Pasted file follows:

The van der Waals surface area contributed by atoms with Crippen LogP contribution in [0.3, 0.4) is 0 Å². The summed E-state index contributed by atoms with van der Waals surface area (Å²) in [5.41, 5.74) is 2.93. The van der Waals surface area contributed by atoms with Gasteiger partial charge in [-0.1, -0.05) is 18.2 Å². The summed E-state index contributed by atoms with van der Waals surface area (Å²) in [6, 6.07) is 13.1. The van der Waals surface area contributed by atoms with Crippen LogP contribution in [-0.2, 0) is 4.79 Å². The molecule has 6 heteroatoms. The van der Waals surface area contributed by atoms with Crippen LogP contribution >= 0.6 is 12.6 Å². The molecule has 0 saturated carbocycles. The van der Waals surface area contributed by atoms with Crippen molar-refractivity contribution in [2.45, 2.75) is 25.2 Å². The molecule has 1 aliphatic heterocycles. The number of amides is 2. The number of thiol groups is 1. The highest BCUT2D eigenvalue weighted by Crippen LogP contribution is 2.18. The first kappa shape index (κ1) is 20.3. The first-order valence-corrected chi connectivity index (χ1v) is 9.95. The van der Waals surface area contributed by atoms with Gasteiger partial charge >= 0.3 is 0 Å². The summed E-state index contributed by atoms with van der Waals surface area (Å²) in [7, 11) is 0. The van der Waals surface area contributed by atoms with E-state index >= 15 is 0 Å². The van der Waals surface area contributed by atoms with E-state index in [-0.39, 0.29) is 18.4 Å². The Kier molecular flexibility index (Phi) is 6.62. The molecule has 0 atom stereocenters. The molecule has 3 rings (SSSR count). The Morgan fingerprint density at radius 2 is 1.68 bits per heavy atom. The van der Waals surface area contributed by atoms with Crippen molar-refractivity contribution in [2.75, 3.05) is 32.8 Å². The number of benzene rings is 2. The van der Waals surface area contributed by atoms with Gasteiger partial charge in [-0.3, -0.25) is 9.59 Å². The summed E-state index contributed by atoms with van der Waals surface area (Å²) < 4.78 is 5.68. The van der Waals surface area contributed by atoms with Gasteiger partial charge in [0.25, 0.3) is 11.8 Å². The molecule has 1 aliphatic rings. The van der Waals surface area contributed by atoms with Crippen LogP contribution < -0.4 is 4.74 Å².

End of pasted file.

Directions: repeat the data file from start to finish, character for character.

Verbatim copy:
The van der Waals surface area contributed by atoms with Crippen LogP contribution in [0.3, 0.4) is 0 Å². The summed E-state index contributed by atoms with van der Waals surface area (Å²) in [5.41, 5.74) is 2.93. The van der Waals surface area contributed by atoms with Gasteiger partial charge in [-0.1, -0.05) is 18.2 Å². The summed E-state index contributed by atoms with van der Waals surface area (Å²) in [6, 6.07) is 13.1. The van der Waals surface area contributed by atoms with Crippen LogP contribution in [-0.2, 0) is 4.79 Å². The molecule has 6 heteroatoms. The van der Waals surface area contributed by atoms with Crippen LogP contribution >= 0.6 is 12.6 Å². The molecule has 0 saturated carbocycles. The van der Waals surface area contributed by atoms with Crippen molar-refractivity contribution in [2.45, 2.75) is 25.2 Å². The molecule has 1 aliphatic heterocycles. The number of amides is 2. The number of thiol groups is 1. The highest BCUT2D eigenvalue weighted by Crippen LogP contribution is 2.18. The first kappa shape index (κ1) is 20.3. The first-order valence-corrected chi connectivity index (χ1v) is 9.95. The van der Waals surface area contributed by atoms with Gasteiger partial charge >= 0.3 is 0 Å². The summed E-state index contributed by atoms with van der Waals surface area (Å²) in [7, 11) is 0. The van der Waals surface area contributed by atoms with E-state index >= 15 is 0 Å². The van der Waals surface area contributed by atoms with E-state index in [-0.39, 0.29) is 18.4 Å². The Kier molecular flexibility index (Phi) is 6.62. The molecule has 0 atom stereocenters. The molecule has 3 rings (SSSR count). The Morgan fingerprint density at radius 2 is 1.68 bits per heavy atom. The van der Waals surface area contributed by atoms with Crippen molar-refractivity contribution in [2.75, 3.05) is 32.8 Å². The number of benzene rings is 2. The van der Waals surface area contributed by atoms with Gasteiger partial charge in [-0.3, -0.25) is 9.59 Å². The summed E-state index contributed by atoms with van der Waals surface area (Å²) < 4.78 is 5.68. The van der Waals surface area contributed by atoms with Gasteiger partial charge in [0.25, 0.3) is 11.8 Å². The molecule has 1 aliphatic rings. The van der Waals surface area contributed by atoms with Crippen LogP contribution < -0.4 is 4.74 Å².